# [seqfan] Re: a^2 + b^3 = c^4

Jean-François Alcover jf.alcover at gmail.com
Mon May 5 16:38:52 CEST 2014

```I agree: the c-sequence should be the first, and, in my opinion,
if should serve as index to the a- and b-sequence,
and show the duplicates this way:
6, 9, 15, 35, 36, 42, 48, 57, 63, 71, 72, 72, 75, 78, 90, 98, 100,
100, 120, 135, 141, 147, 147, 162, 195, 196, 204, 208, 215,
225, 225, 225, 243, ...

jfa

2014-05-05 16:08 GMT+02:00 Alonso Del Arte <alonso.delarte at gmail.com>:

> I would add the "c" sequence first, and hold off on "a" and "b" until I or
> someone else can resolve the theoretical questions, like which which values
> of c have more than one pair of a and b, and whether there is such a thing
> as a "primitive" solution.
>
> Al
>
>
> On Mon, May 5, 2014 at 3:00 AM, Lars Blomberg <lars.blomberg at visit.se
> >wrote:
>
> > Putting each of a,b,c in increasing order is the logical thing to do, I
> > agree.
> >
> > I have computed some c values and my (somewhat hasty) thought was to
> > include the
> > corresponding a and b values as separate sequences.
> > But as you point out, this will not be correct.
> >
> > Maybe I will stick with the "c" sequence for the time being.
> >
> > /Lars
> >
> > -----Ursprungligt meddelande----- From: israel at math.ubc.ca
> > Sent: Monday, May 05, 2014 8:35 AM
> > To: Sequence Fanatics Discussion list
> > Subject: [seqfan] Re: a^2 + b^3 = c^4
> >
> >
> > What order would you put these in?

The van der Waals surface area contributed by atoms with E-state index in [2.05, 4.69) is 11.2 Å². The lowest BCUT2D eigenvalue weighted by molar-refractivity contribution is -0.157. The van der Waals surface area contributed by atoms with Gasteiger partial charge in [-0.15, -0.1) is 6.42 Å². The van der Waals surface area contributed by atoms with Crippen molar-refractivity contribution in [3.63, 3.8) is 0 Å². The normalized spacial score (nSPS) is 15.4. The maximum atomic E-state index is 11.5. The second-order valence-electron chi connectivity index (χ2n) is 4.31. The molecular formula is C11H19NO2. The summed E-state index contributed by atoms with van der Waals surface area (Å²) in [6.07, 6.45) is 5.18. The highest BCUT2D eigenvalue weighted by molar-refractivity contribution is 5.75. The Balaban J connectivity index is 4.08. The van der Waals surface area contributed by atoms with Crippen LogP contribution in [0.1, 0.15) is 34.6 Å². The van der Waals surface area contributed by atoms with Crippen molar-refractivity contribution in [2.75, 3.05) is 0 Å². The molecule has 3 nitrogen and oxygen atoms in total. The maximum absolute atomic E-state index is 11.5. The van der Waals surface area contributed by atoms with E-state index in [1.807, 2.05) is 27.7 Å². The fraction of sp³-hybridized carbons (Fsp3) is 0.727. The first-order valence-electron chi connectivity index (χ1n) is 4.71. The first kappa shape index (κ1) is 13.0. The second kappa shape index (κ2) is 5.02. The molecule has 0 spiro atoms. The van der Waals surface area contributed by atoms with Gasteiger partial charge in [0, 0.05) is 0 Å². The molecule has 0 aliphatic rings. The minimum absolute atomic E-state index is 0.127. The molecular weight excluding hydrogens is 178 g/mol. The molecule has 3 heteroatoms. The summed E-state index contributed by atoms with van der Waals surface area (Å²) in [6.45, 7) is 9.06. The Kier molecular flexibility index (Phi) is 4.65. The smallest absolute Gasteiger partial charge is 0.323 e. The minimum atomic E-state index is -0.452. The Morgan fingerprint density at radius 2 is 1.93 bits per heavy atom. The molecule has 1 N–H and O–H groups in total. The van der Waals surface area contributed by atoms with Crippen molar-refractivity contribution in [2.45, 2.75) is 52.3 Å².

> > It would seem logical to put them each in increasing order.
> > Thus the "a" sequence would be the set of all a such that
> > a^2 + b^3 = c^4 for some b and c.
> > However, searching for solutions may be difficult: I don't know
> > if there are effective bounds on b and c for given a.
> > The other two should be OK: for the "c" sequence we certainly have
> > a < c^2 and b < c^(4/3), while for the "b" sequence, since
> > b^3 = (c^2+a)(c^2-a) > c^2 + a, so c < b^(3/2) and a < b^3.
> >
> > Robert Israel
> > University of British Columbia and D-Wave Systems
> >
> > On May 4 2014, Lars Blomberg wrote:
> >
> >  Hello Seqfans,
> >>
> >> a^2 + b^3 = c^4 has solutions
> >> a = 28, 27, 63, 1176, 648, 433, 1792, ...
> >> b = 8, 18, 36, 49, 108, 143, 128, ...
> >> c = 6, 9, 15, 35, 36, 42, 48, ...
> >> none of which seem to be in OEIS.
> >>
> >> I intend to add the "c" sequence.
> >> One question though: Should I add the "a" and "b" sequences as well?
> >>
> >> /Lars
> >>
> >> _______________________________________________
> >>
> >> Seqfan Mailing list - http://list.seqfan.eu/
> >>
> >>
> >>
> > _______________________________________________
> >
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> >
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> >
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> >
>
>
>
> --
> Alonso del Arte
> Author at SmashWords.com<
> https://www.smashwords.com/profile/view/AlonsoDelarte>
> Musician at ReverbNation.com <http://www.reverbnation.com/alonsodelarte>
>
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>
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